Would have been the same. Bankruptcy does not mean "shutetr the doors, stop all operations" you know. It's an established process for reorganization and debt management.

    but yeah i forgot everything would be better if the gov't didn't intervene and we went back to the gold standard.
    GM failed, it should have been permitted (like any failed company) to go into the bankrupcy process.

    And from what I've read, there is some very loltastic accounting behind the claim that "the taxpayer will mae money" of of GM, accounting that ignores ALOT of things in order to reach that conclusion. But obviously thats a political argument made to bolster support for the bailout, so what would one expect.

  7. #7
    All League
    Join Date
    Nov 2004
    Posts
    3,565
    Quote Originally Posted by Winstonbiggs View Post
    77.6 Billion invested so far. Payback to date zip.
    they paid back trap with the bailout money that we borrowed from the Chicoms
    my azz hurts

  8. #8
    JetsInsider.com Legend
    Join Date
    Apr 2003
    Location
    Philly
    Posts
    38,782
    Quote Originally Posted by Winstonbiggs View Post
    77.6 Billion invested so far. Payback to date zip.
    untrue. it's less than 77 b and they've paid back about 10 of it

    http://www.google.com/hostednews/can...?docId=4963435

  9. #9
    Jets Insider VIP
    JetsInsider.com Legend
    Charter JI Member

    Join Date
    May 1999
    Posts
    31,400
    Breakeven Point

    The Treasury said yesterday in a statement it will retain the right to determine how much of the government’s holding will be included in the initial sale. The U.S. has about $42.2 billion invested in the automaker’s common equity, according to a senior official in President Barack Obama’s administration.

    For the government to break even, GM’s shares must be worth at least $69.4 billion, and even more if the bondholders and United Auto Workers union exercise warrants for 106 million shares at strike prices from $30 to $126.92 apiece, according to the company’s filing and data compiled by Bloomberg.

    That’s more than three times GM’s stock-market value at the end of the last bull market in U.S. stocks and 65 percent higher than Ford Motor Co.’s current capitalization of $42 billion.


    At current bond prices, GM’s implied equity value is about $50 billion, data compiled by Bloomberg show.

    On a per-share basis, the government would fully recover its investment by selling its 304 million shares at an average price of about $139 each, the data show.
    http://www.bloomberg.com/news/2010-0...y-s-stake.html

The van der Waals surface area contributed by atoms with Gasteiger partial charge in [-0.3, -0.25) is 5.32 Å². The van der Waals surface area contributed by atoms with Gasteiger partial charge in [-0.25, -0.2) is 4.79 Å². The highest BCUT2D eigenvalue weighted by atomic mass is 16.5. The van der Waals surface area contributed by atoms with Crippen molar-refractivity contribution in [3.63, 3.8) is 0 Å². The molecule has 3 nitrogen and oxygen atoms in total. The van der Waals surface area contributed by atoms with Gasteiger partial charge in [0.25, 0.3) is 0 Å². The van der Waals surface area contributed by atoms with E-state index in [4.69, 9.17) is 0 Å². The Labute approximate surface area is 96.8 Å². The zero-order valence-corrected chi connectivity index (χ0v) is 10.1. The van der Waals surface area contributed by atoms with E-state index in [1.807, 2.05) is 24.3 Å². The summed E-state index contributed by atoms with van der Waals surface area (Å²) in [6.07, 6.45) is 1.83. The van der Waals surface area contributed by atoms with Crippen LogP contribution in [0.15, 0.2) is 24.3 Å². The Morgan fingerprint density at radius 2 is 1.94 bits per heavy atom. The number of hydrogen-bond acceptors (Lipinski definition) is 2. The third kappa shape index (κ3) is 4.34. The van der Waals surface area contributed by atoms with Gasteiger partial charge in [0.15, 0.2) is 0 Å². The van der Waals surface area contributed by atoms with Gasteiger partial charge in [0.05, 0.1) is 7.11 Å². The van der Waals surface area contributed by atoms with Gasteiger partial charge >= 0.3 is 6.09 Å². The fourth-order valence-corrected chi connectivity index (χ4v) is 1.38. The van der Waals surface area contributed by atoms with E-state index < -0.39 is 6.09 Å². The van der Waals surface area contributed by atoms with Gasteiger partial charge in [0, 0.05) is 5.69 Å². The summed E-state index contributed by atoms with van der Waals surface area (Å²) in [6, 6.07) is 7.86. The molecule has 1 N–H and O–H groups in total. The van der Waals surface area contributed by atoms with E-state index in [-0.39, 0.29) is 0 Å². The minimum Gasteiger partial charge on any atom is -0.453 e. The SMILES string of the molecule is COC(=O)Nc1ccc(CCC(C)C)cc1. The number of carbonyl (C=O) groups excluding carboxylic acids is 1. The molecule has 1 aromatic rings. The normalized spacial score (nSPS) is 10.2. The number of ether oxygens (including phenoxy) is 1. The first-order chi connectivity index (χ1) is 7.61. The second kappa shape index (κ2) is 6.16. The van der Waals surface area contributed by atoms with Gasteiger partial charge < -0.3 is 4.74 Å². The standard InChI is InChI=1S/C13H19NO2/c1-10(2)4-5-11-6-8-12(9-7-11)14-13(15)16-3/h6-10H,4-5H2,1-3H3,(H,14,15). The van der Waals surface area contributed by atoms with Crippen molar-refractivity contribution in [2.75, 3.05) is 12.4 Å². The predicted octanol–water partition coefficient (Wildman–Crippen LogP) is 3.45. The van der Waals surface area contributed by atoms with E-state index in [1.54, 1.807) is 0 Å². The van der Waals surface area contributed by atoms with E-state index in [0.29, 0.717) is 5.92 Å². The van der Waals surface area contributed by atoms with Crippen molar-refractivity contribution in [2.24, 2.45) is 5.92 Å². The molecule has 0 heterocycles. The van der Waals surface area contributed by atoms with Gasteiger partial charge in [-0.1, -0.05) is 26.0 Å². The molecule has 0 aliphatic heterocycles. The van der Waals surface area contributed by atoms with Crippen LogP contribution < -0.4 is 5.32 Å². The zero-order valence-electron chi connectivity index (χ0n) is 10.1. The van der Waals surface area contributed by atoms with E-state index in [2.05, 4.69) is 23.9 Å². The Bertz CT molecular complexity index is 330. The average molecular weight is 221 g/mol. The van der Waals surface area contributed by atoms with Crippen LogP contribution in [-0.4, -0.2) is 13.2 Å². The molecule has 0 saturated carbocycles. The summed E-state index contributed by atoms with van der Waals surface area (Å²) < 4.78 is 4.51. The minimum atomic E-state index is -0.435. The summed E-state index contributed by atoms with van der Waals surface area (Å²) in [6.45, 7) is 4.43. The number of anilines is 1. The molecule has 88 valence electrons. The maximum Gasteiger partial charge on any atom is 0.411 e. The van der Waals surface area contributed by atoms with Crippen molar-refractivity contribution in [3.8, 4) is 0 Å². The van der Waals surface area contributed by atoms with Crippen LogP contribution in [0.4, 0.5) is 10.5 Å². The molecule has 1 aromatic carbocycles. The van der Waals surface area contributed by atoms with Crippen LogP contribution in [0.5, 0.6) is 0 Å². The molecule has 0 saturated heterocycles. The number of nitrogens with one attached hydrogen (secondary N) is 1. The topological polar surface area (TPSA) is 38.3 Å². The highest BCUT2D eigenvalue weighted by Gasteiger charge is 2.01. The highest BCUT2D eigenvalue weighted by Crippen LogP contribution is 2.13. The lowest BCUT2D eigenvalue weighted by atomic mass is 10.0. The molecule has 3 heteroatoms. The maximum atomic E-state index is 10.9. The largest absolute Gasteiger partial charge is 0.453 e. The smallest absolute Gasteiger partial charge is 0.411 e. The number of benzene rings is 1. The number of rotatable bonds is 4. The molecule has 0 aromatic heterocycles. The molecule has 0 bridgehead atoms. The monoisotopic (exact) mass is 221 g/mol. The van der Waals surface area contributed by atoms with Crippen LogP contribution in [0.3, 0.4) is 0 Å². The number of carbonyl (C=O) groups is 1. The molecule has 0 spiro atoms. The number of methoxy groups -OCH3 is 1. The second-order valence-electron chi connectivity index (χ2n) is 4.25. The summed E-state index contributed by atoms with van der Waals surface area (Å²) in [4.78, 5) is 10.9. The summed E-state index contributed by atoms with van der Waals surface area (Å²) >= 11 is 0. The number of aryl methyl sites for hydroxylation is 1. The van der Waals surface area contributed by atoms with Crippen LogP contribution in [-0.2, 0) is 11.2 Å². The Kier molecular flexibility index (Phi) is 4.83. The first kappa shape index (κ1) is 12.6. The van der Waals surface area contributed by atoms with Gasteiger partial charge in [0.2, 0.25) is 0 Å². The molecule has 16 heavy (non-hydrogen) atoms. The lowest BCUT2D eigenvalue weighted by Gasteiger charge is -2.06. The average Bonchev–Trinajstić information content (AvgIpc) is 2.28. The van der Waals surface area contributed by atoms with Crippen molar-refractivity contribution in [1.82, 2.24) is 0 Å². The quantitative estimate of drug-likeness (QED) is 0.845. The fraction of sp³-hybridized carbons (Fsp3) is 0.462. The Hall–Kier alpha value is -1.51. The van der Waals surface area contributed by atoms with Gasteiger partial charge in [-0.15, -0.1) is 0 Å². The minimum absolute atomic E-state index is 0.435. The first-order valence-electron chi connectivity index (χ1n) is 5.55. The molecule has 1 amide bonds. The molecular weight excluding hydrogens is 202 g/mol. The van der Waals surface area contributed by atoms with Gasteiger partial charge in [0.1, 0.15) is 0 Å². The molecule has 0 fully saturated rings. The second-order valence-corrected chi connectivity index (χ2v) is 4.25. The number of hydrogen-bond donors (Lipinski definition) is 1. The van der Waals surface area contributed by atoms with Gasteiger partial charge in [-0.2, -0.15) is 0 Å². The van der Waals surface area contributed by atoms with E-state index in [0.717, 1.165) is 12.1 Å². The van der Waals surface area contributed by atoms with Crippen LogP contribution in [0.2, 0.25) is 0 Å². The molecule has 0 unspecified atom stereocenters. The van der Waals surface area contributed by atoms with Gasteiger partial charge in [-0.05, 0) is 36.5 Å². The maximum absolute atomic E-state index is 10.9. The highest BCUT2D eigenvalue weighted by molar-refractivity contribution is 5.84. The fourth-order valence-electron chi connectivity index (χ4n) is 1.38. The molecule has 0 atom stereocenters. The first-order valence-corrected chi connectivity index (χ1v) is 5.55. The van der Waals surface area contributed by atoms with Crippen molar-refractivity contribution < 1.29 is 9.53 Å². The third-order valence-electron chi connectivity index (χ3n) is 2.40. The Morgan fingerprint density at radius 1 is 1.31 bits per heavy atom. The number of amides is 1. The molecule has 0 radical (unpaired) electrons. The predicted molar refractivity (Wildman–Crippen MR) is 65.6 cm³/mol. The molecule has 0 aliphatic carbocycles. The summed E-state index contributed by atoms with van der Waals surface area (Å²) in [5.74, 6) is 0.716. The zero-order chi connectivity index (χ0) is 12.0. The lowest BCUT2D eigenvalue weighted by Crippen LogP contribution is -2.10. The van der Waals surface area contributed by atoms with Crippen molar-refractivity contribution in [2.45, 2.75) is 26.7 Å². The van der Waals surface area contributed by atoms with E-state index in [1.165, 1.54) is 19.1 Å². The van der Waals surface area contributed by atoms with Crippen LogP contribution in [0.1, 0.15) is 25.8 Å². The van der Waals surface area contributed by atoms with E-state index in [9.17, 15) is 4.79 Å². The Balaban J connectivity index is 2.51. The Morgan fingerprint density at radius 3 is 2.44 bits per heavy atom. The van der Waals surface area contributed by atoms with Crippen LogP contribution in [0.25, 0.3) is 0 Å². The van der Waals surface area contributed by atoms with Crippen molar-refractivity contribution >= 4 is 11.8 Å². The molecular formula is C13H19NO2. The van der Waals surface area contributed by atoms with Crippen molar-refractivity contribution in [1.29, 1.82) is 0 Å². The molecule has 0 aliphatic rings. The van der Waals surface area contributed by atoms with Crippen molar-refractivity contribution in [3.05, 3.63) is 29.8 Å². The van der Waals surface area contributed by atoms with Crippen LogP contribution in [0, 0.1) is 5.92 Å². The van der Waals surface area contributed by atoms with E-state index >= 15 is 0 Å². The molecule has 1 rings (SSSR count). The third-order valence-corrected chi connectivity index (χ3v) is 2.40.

party time!!

  10. #10
    Hall Of Fame
    Join Date
    Aug 2005
    Posts
    13,179
    Quote Originally Posted by bitonti View Post
    untrue. it's less than 77 b and they've paid back about 10 of it

    http://www.google.com/hostednews/can...?docId=4963435
    You're not including Chyrsler or GMAC. On top of the 77B another 5B was lent to parts dealers. GM wasn't the only car dealer that was bailed out and GMAC which is GM's credit division was given another 13.4B.

    So far to date GM and GMAC where guaranteed over 60B.

    Auto industry's TARP expenses
    Company Allocated Spent
    GM $49.5 $35.8
    Chrysler $12.5 $10.5
    GMAC $13.4 $13.4
    Chrysler Financial $1.5 $0
    Last edited by Winstonbiggs; 11-15-2010 at 02:31 PM.

  11. #11
    All League
    Join Date
    Feb 2005
    Posts
    4,924
    Ford didn't take one cent and they are doing great!

  12. #12
    Hall Of Fame
    Join Date
    Aug 2005
    Posts
    13,179
    Quote Originally Posted by MnJetFan View Post
    Ford didn't take one cent and they are doing great!
    True but the reality is without the Auto bailout that included 5B for parts suppliers Ford and Toyota USA and many of our defense contractors would be at the mercy of the bankruptcy court for parts.

    You can argue we should have let them go through a bankruptcy proceeding rather than the way the bail out happened but GM and the auto parts suppliers survival is good for the country and key to our national defense.

    While we probably won't be fully paid back for the Auto Tarp we will get enough back to make this well worth while.

    Personally I thought it should have gone through the court but I do believe national interest was involved and at the end of the day the result is better than some other alternatives.
    Last edited by Winstonbiggs; 11-17-2010 at 11:08 AM.

  13. #13
    Hall Of Fame
    Charter JI Member

    Join Date
    May 1999
    Location
    L.I. NY (where the Jets used to be from)
    Posts
    13,472
    Quote Originally Posted by bitonti View Post
    gonna be a huge success story

    besides that inconvenient _fact_ that the taxpayer will make money off this deal,

    where would the unemployment rate be in the midwest if General Motors went under?

    but yeah i forgot everything would be better if the gov't didn't intervene and we went back to the gold standard.
    Your grasp on practical economics is frightening but helps to explain why the Obama's and Pelosi's of the world have such a large following.

  14. #14
    JetsInsider.com Legend
    Join Date
    Apr 2003
    Location
    Philly
    Posts
    38,782
    Quote Originally Posted by Piper View Post
    Your grasp on practical economics is frightening but helps to explain why the Obama's and Pelosi's of the world have such a large following.
    if general motors goes out of business, those jobs go away and probably don't come back

    ask Warren Buffett, the bailouts (started under Bush and continued under Obama) pretty much saved the day.

    When the crisis struck, I felt you would understand the role you had to play. But you’ve never been known for speed, and in a meltdown minutes matter. I worried whether the barrage of shattering surprises would disorient you. You would have to improvise solutions on the run, stretch legal boundaries and avoid slowdowns, like Congressional hearings and studies. You would also need to get turf-conscious departments to work together in mounting your counterattack. The challenge was huge, and many people thought you were not up to it.